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The Artist’s Sketchbook: Where Inspiration Finds Form 22 May–4 June 2020 • 2:00 PM BST • London

S otheby’s is delighted to present The Artist’s Sketchbook: Where Inspiration Finds Form, an online sale of works on paper from the collection of Albin Schram (1926–2005).

Collections are often sparked by seemingly inconsequential moments. For Schram, such a pivotal event occurred on receipt of a letter, written by Napoleon Bonaparte to his wife-to-be Josephine de Beauharnais, and gifted by his mother Erika Schicht. This letter speaks of an argument with Bonaparte, undone by passion, seeking desperate reconciliation through three kisses. For the insatiably curious Schram, such an entry into the emotional space of one of the important players of modern history immediately preceding his conquest of Europe, was a thrill like no other.

Encouraged by his wife, Anne Bibot, Schram began amassing not only historical letters but sketches by some of the greatest artists of the twentieth century. The extraordinary selection of works, now presented in The Artist’s Sketchbook: Where Inspiration Finds Form, reflects Shram’s astute taste and devotion to the personality of the artist and space of creation. Each work is an art historical jewel with a fascinating story to tell.


Explore Highlights from the Auction

Albin Schram: The Curiosity of a Collector


"each work unfolds to tell stories of the complex, timeless and universal expressions of love and loss, joy and fear, community and creation."

Albin Schram: The Curiosity of a Collector

Troubled Love

A running theme throughout Schram and Bibot’s collection of drawings, is the idea of troubled love. In Edgar Degas’s pastel, two lovers risk their lives in a desperate show of devotion; in František Kupka’s Etude pour Le Cantique des Cantiques, a young Shalumite’s love for a shepherd is tested by the rival affections of a King; in Nolde’s watercolour, the Fairy Queen from A Midsummer Night’s Dream must suffer the ignominy of falling in love with a donkey after imbibing a love potion.

“The course of true love never did run smooth”
William Shakespeare, A Midsummer Night's Dream


A Life in Letters


Sketches and Studies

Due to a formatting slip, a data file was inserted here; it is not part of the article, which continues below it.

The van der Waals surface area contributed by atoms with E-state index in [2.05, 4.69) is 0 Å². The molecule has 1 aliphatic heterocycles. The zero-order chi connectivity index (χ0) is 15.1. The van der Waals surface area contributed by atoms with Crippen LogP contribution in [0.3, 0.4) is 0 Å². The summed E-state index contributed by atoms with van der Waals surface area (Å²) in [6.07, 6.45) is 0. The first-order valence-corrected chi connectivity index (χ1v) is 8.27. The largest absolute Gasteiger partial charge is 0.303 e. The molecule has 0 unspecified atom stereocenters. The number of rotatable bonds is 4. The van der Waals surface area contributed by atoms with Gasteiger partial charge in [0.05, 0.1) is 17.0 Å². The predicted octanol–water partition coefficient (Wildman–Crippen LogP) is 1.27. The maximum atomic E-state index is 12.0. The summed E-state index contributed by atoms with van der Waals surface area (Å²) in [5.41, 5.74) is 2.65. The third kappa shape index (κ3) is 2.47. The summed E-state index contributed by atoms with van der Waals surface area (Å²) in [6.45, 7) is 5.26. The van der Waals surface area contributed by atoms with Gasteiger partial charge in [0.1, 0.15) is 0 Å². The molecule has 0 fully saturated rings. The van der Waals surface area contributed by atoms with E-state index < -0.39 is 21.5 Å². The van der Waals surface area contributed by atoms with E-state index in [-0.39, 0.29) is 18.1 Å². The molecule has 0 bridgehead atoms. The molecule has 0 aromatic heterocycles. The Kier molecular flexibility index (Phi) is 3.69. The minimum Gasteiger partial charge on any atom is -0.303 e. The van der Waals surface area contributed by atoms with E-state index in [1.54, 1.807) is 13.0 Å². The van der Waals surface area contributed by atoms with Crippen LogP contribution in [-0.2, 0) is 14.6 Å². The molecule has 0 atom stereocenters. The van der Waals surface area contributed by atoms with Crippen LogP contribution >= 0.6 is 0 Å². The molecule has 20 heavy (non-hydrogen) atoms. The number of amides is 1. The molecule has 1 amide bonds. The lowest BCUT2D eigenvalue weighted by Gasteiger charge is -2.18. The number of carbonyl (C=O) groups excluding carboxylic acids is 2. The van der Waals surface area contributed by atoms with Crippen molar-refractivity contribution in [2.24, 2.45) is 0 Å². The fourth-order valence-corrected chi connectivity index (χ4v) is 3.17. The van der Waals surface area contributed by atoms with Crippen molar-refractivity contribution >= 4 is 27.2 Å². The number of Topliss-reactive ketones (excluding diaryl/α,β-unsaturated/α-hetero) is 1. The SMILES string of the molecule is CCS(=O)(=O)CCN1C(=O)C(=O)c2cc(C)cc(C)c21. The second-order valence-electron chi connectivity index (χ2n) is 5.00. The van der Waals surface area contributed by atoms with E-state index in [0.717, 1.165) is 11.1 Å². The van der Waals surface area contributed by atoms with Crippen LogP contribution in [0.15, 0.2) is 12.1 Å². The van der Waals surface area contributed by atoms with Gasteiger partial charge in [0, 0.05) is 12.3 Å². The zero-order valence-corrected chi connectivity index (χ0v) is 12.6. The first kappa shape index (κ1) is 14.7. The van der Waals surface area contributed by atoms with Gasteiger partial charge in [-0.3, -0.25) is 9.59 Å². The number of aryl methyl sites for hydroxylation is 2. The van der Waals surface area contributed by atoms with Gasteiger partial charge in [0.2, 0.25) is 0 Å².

A notable number of Schram’s drawings are sketches for larger works or projects. Schram was intrigued by the artist’s process and the various iterations ideas took before they came to their culmination. Alfred Kubin’s Wilde Tiere relates to the front cover of a book of collotypes that was published by Hyperion in 1920. Kupka’s Etude pour Le soleil d’automne is a study of the central figure who features in the large oil painting Le soleil d’automne that Kupka exhibited in 1900 at the Salon, now in the National Gallery of Prague. Similarly, his phenomenal Etude pour la série Méchanisme is a sketch for his celebrated machinery series that saw him develop an extraordinary new visual language that bridges figuration and abstraction.

“Practice, for heaven’s sake, the little things; and thence proceed to greater”
Epictetus (c. 55 – c.135 AD)

The Virtual Gallery

Collected over 30 years, Schram was guided by a keen sense of the artist’s unique hand and character, seeking works that offered an insight into an intimate moment of thought and creation. Schram’s clever, discerning and playful taste is unmistakable in The Artist’s Sketchbook. From small ink musings to studies for major works of art, this wonderful array of sketches reveals a deeply personal relationship between a collector and some of the greatest artists of the 20th century including Camille Pissarro, Edgar Degas, Paul Klee, Lyonel Feininger and Alfred Kubin. Click the red spots to view the work.

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